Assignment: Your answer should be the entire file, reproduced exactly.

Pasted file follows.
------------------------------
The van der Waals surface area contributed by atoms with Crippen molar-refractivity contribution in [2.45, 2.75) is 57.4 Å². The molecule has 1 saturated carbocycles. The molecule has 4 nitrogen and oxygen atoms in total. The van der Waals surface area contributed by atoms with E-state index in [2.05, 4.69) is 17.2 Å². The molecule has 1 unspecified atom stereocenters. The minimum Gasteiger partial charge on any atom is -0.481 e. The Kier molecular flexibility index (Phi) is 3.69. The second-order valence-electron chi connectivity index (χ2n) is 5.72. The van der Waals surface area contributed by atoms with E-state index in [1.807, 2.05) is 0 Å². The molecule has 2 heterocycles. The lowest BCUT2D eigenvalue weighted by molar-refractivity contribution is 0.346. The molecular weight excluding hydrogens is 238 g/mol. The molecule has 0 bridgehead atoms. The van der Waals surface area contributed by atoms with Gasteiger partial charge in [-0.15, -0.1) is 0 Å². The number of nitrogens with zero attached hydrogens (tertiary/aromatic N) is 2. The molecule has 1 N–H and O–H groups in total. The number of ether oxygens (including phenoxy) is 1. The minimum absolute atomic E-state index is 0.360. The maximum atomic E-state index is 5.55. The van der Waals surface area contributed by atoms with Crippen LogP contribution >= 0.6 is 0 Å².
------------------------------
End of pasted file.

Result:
The van der Waals surface area contributed by atoms with Crippen molar-refractivity contribution in [2.45, 2.75) is 57.4 Å². The molecule has 1 saturated carbocycles. The molecule has 4 nitrogen and oxygen atoms in total. The van der Waals surface area contributed by atoms with E-state index in [2.05, 4.69) is 17.2 Å². The molecule has 1 unspecified atom stereocenters. The minimum Gasteiger partial charge on any atom is -0.481 e. The Kier molecular flexibility index (Phi) is 3.69. The second-order valence-electron chi connectivity index (χ2n) is 5.72. The van der Waals surface area contributed by atoms with E-state index in [1.807, 2.05) is 0 Å². The molecule has 2 heterocycles. The lowest BCUT2D eigenvalue weighted by molar-refractivity contribution is 0.346. The molecular weight excluding hydrogens is 238 g/mol. The molecule has 0 bridgehead atoms. The van der Waals surface area contributed by atoms with Gasteiger partial charge in [-0.15, -0.1) is 0 Å². The number of nitrogens with zero attached hydrogens (tertiary/aromatic N) is 2. The molecule has 1 N–H and O–H groups in total. The number of ether oxygens (including phenoxy) is 1. The minimum absolute atomic E-state index is 0.360. The maximum atomic E-state index is 5.55. The van der Waals surface area contributed by atoms with Crippen LogP contribution >= 0.6 is 0 Å².